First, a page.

Matthew N. Beckmann

Associate Professor, Political Science
School of Social Sciences

Ph.D., University of Michigan

Phone: (949) 824-6219
Fax: (949) 824-8762

University of California, Irvine
3151 Social Science Plaza
Mail Code: 5100
Irvine, CA 92697

picture of Matthew N. Beckmann

Presidency, Congress, Interest Groups, Mass Media & Politics
Phi Beta Kappa
Gerald R. Ford Fellowship
Matthew N. Beckmann is an Associate Professor of Political Science at UC Irvine, where he studies Washington politics, particularly those involving the White House. He is author of "Pushing the Agenda" (Cambridge University Press, 2010), which reveals the systematic strategies presidents employ to influence Congress and the factors that determine when those strategies work – or don’t.

Beckmann's current book project (entitled "The Oval's Inner Circle") investigates how intensifying external pressures impact postwar presidents' internal decision-making. Specifically, by modeling presidents' central challenge as identifying optimal policy options under different political conditions, Beckmann shows how media pressures distort presidents' agenda, advisors, and accuracy. Predictions are tested against systematic records of presidents’ minute-by-minute activities for all presidents from Kennedy to Bush 41.

Matthew N. Beckmann received his B.A. from UCLA and his Ph.D. from the University of Michigan.
Publications 2010. "Pushing the Agenda: Presidential Leadership in US Lawmaking, 1953-2004."
New York: Cambridge University Press.

Forth. “Opportunism in Polarization: Presidential Success in Key Senate Votes, 1953-2008.”
Presidential Studies Quarterly (with Vimal Kumar)

2011. “How Presidents Push, When Presidents Win: Locating Presidential Power in Congress.”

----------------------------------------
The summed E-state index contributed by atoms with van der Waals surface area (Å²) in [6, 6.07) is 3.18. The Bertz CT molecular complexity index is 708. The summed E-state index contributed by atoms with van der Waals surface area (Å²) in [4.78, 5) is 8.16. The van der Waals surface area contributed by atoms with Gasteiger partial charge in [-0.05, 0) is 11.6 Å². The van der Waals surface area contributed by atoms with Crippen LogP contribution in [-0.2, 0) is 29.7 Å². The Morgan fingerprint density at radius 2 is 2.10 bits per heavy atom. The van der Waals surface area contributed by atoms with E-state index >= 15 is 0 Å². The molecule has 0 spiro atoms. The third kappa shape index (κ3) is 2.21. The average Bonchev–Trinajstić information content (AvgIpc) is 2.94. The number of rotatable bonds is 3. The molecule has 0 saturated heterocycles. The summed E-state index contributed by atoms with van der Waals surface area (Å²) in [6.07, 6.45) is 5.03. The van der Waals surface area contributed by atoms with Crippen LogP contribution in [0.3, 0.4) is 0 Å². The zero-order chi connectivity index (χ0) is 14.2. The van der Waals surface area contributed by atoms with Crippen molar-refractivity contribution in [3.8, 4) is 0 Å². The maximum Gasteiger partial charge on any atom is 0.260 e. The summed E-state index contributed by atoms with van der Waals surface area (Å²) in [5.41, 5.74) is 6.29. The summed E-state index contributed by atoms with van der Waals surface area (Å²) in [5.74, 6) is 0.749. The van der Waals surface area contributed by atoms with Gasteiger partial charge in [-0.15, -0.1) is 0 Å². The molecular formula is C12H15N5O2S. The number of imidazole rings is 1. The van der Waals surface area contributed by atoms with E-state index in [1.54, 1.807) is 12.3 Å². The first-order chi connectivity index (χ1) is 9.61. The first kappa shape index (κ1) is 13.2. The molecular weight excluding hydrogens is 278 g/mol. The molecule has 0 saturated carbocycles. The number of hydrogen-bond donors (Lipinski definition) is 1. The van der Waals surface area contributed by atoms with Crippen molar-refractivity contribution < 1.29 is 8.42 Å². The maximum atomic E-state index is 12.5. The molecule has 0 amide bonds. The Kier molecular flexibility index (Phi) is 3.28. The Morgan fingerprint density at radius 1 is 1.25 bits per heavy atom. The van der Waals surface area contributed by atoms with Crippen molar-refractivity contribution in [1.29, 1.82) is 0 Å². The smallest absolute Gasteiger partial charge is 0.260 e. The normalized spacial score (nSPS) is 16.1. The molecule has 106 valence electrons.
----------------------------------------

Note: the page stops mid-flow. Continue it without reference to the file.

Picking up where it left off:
Journal of Theoretical Politics 23: 3-20. (with Vimal Kumar)

2008 “The President’s Playbook: White House Strategies for Lobbying Congress.”
The Journal of Politics. 70(2): 407-419.

2008 “Navigating the Legislative Divide: Polarization, Presidents, and Policymaking in the US.”
Journal of Theoretical Politics 202(2): 201-220. (with Anthony J. McGann)

2007 “The Policy Opportunities in Presidential Honeymoons.”
Political Research Quarterly 60(2): 250-262. (with Joseph Godfrey)

2002 “Where You Live and What You Watch: The Impact of Racial Proximity and Local Television News on Attitudes about Race and Crime.” Political Research Quarterly 55(4): 755-781. (with Franklin D. Gilliam and Nicholas A. Valentino)

2001 “What Leads to Voting Overreports? Contrasts of Overreporters to Validated Voters and Admitted Nonvoters in the American National Election Studies.” Journal of Official Statistics 17(4): 479-498. (with Robert F. Belli and Michael W. Traugott)

2001 “When the Frame is the Game: Revisiting the Impact of ‘Strategic’ Campaign Coverage on Citizens’ Information Retention.” Journalism and Mass Communication Quarterly 78(1): 93-103. (with Nicholas A. Valentino and Thomas A. Buhr)

2001 “A Spiral of Cynicism for Some: The Contingent Effects of Campaign News Frames on Participation and Confidence in Government.” Political Communication 18(4): 347-367. (with Nicholas A. Valentino and Thomas A. Buhr)
Research Center Center for the Study of Democracy
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Last updated 04/28/2011